How Might Your Body Change After Breast Cancer?

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By Maureen Robb on October 23, 2018

You’ve been diagnosed with breast cancer, and you’re aware that the treatments may cause side effects.

Common complications include hair loss, scars or reactions to radiation.

Other less-discussed side effects, such as swelling of the arm and weight change, are also possible.

As you begin treatment, what can you expect, and how can you prepare for possible changes to your body?

Arm Swelling

“Women who have lymph nodes removed as part of their breast cancer treatment are at risk for development of lymphedema, which is chronic (long-term or ongoing) swelling of the arm on the treated side,” said Jessica Partin, M.D., a breast surgeon with Carilion Clinic.

“This swelling is accumulation of fluid within the tissue of the arm that is unable to exit the arm due to the removal of lymph nodes in the armpit,” she noted. 

Most women who have lymph node removal will not develop lymphedema, but you should be aware that it can occur months to years after surgery.

If it does occur, your surgeon may send you to a lymphedema specialist who can help you manage it. The goal is to get the swelling under control and to keep it from increasing.

Therapies for lymphedema include:

  • Manual decompression (massage by a lymphedema therapist)
  • Wearing compression garments (for example, a compression sleeve). Some sleeves are made with attractive patterns and decorations.
  • Exercise

Weight Change

“Women undergoing treatment for breast cancer may notice mild weight gain due to several factors,” Dr. Partin said. “They may be tired and less active or may eat more due to anxiety.”

Certain drugs can also increase your appetite, and chemotherapy can affect your metabolism.

Knowing this ahead of time can help you understand the changes and perhaps better control what is happening to your body.

A dietitian can help by suggesting healthy and appetizing foods during treatment. 
Exercise is also valuable. “Making exercise part of your regular routine, even if you are only able to carve out 15 to 20 minutes a day for a walk, will help you to maintain your weight,” Dr. Partin said.

Being outside also helps improve your mood and makes it easier to get back to feeling normal after treatment is finished.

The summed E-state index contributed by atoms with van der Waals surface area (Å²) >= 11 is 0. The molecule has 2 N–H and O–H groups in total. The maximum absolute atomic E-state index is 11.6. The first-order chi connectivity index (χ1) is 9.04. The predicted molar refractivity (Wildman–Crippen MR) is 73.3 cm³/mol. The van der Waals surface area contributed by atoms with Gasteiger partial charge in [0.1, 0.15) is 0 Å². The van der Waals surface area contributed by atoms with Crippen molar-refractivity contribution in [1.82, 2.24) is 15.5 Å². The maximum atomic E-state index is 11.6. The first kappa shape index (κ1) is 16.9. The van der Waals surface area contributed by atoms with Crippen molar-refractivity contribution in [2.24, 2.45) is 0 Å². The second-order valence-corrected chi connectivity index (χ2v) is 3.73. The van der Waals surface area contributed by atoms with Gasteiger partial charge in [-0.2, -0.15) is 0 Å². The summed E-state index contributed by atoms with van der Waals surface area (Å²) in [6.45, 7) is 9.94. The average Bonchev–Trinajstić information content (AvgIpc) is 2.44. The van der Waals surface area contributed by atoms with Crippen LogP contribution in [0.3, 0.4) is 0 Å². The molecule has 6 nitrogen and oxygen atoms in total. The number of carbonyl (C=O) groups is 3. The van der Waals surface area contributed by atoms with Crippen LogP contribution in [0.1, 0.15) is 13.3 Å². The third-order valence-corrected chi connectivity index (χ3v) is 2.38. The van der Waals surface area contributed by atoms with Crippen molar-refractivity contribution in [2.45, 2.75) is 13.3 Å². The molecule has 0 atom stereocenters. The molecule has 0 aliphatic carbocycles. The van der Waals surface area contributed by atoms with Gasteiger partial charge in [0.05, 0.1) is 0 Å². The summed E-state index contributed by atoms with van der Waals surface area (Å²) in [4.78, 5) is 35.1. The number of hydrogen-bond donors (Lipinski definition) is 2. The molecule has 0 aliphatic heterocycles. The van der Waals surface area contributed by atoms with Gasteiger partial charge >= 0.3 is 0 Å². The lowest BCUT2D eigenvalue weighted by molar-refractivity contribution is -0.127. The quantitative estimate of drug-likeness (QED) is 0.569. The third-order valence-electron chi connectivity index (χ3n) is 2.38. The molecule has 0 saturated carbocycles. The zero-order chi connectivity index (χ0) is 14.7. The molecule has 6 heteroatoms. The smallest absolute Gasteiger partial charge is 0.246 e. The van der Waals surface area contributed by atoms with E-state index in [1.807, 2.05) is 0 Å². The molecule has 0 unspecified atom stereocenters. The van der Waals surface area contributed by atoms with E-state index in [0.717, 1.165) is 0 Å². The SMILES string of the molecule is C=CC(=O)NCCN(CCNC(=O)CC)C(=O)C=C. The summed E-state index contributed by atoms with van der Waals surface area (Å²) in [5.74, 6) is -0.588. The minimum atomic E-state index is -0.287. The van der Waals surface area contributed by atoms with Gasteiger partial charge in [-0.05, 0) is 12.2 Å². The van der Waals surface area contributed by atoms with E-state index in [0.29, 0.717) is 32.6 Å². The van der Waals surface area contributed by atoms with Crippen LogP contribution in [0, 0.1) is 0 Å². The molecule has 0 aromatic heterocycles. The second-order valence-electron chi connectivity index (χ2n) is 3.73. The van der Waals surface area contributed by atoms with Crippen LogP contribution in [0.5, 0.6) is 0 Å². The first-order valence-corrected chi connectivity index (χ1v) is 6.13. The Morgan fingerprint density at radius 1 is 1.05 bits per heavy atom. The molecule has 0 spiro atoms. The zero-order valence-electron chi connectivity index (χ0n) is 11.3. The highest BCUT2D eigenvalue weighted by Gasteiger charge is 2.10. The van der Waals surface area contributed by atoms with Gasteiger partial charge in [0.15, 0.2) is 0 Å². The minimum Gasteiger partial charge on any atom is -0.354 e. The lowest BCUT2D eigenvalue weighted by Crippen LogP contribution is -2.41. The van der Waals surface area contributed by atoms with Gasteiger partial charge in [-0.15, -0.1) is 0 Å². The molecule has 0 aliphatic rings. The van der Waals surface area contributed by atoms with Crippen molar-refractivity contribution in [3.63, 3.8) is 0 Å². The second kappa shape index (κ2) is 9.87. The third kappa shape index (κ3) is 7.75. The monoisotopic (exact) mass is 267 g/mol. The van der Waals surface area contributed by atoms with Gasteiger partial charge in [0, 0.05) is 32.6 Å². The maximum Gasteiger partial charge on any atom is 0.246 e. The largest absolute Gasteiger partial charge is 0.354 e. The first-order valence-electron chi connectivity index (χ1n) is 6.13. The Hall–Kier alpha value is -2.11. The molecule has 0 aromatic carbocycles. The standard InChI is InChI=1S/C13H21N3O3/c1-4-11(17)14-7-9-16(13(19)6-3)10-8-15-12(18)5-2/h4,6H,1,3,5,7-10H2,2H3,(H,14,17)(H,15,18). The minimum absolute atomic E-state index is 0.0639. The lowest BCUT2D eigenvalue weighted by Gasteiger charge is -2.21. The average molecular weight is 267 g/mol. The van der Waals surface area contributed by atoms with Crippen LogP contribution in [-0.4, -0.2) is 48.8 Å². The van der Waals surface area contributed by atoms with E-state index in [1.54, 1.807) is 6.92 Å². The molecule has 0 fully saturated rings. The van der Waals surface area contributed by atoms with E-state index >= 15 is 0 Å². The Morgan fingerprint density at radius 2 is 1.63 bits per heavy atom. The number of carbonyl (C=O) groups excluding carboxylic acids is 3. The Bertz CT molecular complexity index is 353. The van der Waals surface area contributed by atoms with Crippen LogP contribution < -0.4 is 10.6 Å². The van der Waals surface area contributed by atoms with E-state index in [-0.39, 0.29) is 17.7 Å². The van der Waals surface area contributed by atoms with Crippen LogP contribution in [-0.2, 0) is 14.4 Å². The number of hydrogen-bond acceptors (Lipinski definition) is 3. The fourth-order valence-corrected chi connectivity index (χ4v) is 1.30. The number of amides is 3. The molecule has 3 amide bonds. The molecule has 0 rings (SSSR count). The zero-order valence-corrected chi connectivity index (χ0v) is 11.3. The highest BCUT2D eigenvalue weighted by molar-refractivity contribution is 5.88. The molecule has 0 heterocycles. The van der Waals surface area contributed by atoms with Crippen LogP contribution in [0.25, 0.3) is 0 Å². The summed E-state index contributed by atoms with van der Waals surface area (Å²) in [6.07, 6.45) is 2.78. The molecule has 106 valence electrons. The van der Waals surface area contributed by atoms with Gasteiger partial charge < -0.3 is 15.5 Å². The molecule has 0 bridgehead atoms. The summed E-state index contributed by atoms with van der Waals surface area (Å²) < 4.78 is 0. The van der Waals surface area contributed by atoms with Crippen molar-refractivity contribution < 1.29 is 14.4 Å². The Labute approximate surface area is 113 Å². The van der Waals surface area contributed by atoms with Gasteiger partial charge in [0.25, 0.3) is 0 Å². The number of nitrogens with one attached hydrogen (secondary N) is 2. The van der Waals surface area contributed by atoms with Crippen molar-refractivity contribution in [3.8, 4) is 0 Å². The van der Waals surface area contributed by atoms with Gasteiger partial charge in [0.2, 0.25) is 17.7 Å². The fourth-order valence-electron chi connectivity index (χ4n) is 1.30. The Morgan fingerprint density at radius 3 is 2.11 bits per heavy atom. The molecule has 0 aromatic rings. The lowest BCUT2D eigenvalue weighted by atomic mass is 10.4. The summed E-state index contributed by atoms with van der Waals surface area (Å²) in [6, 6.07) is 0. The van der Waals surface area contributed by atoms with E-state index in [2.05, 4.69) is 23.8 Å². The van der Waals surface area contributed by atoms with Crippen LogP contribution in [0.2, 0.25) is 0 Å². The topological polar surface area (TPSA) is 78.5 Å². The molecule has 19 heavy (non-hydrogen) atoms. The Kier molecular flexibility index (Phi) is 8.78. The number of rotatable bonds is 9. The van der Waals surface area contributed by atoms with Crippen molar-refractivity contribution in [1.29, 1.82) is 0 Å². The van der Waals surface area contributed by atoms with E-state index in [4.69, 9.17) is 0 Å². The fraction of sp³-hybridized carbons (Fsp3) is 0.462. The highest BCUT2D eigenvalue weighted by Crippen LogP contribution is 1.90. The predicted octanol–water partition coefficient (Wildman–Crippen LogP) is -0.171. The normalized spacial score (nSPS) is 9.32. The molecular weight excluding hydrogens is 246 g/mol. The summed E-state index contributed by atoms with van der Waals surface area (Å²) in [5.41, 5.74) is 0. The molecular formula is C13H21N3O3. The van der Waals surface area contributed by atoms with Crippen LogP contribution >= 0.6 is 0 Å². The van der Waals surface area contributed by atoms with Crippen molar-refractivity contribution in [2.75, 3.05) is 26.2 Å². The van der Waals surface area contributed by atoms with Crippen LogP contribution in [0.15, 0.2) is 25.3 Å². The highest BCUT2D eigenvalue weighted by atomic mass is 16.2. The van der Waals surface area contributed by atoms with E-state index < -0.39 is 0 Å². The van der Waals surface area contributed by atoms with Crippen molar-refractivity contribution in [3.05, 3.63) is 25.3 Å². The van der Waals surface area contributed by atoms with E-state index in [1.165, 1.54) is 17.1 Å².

Relating to Others

Coping psychologically with breast cancer may also be a challenge. Yet it’s normal to have fear and anxiety during treatment, and it is OK to share these feelings.

“Very often, your family and friends experience these feelings as well and are frustrated they can’t help,” Dr. Partin pointed out. “Talking things out and asking for help can be beneficial for both you and your support team.”

“If you don’t feel comfortable talking with family or friends, there are support groups and other resources available, both in your local community and online,” she suggested.

These steps can help:

  • Encourage (but don’t force) talks
  • Share your feelings and fears
  • Listen carefully and don’t deny or discount feelings
  • Remember that it is OK to feel frustrated and sad
  • Get help as needed through counseling and/or support groups
  • Use meditation, prayer or other types of spiritual support
  • Try deep breathing and relaxation exercises
  • Talk to your doctor or provider about anti-anxiety or anti-depressant medications

Most of all, remember that others are there for you and want to help. And it’s always all right to reach out and ask.

This is part 2 of a two-part story on coping with changes to your body after breast cancer.

Part 1 discusses how to cope with common side effects such as scars, hair loss and reactions to radiation.